On September 18, 2003, Hurricane Isabel caused severe damage in the College Woods at the College of William and Mary. In this study completed during the summer of 2004, we investigated what happened to the composition of the ground layer vegetation (herbaceous and woody) in a mature coastal plain forest after a hurricane created openings in the canopy. We also studied how different any changes in composition of vegetation were in areas highly damaged by hurricane microburst winds versus vegetation in areas only slightly damaged by the hurricane. Twenty sites were established in the highly damaged microburst area and the other twenty were set-up in the less disturbed area. For each species, we recorded the number of individuals, percent cover, examples of regrowth, and examples of deer damage.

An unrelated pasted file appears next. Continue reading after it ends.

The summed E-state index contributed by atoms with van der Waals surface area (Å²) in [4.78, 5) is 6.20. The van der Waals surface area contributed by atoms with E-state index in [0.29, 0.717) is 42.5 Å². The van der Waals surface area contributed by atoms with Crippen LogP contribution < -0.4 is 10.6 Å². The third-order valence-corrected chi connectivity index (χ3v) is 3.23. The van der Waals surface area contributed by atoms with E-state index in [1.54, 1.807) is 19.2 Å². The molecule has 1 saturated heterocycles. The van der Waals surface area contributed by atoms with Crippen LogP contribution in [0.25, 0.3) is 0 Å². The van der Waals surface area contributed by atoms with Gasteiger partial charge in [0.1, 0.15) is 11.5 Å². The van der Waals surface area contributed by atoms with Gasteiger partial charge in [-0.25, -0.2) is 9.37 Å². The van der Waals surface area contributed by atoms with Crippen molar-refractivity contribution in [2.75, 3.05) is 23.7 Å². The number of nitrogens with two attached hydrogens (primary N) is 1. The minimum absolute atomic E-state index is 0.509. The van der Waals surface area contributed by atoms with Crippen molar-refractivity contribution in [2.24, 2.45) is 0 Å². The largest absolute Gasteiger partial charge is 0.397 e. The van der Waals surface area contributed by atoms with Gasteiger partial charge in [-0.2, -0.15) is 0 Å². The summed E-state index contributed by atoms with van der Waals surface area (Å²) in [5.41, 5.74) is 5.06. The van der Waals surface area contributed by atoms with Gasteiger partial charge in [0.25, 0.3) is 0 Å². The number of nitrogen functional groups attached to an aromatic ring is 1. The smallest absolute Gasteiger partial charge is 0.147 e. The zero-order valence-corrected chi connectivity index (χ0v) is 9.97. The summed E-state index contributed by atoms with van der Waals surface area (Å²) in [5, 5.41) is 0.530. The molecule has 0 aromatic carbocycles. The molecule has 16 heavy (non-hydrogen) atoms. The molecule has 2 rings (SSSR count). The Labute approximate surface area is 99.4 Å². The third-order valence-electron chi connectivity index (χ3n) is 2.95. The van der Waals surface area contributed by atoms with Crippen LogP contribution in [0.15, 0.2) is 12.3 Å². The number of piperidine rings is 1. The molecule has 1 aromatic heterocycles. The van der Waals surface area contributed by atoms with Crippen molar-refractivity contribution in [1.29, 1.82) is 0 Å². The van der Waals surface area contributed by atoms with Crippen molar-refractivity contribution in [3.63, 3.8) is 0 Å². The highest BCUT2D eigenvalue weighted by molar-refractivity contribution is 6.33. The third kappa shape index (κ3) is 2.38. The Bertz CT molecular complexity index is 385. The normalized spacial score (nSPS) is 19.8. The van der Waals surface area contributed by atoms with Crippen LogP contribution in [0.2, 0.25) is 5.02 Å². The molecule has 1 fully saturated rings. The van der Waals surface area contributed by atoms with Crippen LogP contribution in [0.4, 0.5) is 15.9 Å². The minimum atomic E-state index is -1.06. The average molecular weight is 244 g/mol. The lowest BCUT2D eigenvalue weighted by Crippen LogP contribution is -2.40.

We discovered there were sixteen species that appeared in the microburst plots, but which did not appear in the less disturbed plots. Erechtites hieracifolia, Phytolacca americana, and especially Liriodendron tulipifera showed large and rapid growth responses and high fidelity to the microburst plots. We also discovered that certain species previously established in the microburst, specifically Quercus alba, experienced regrowth while the Q. alba in the less disturbed plots did not experience regrowth. We did not observe any signs of mortality. From the data, we can conclude that certain species responded rapidly and dramatically to the increased levels of sunlight after a hurricane creates openings in the canopy. Future studies, using these data as a baseline, will determine how changes in composition affect rates and patterns of succession, and ultimately forest structure.
For additional documentation Jennifer Toy provided a PowerPoint Presentation entitled "Hurricane Impacts on the Herbaceous Ground Layer Vegetation" provided here in PDF form.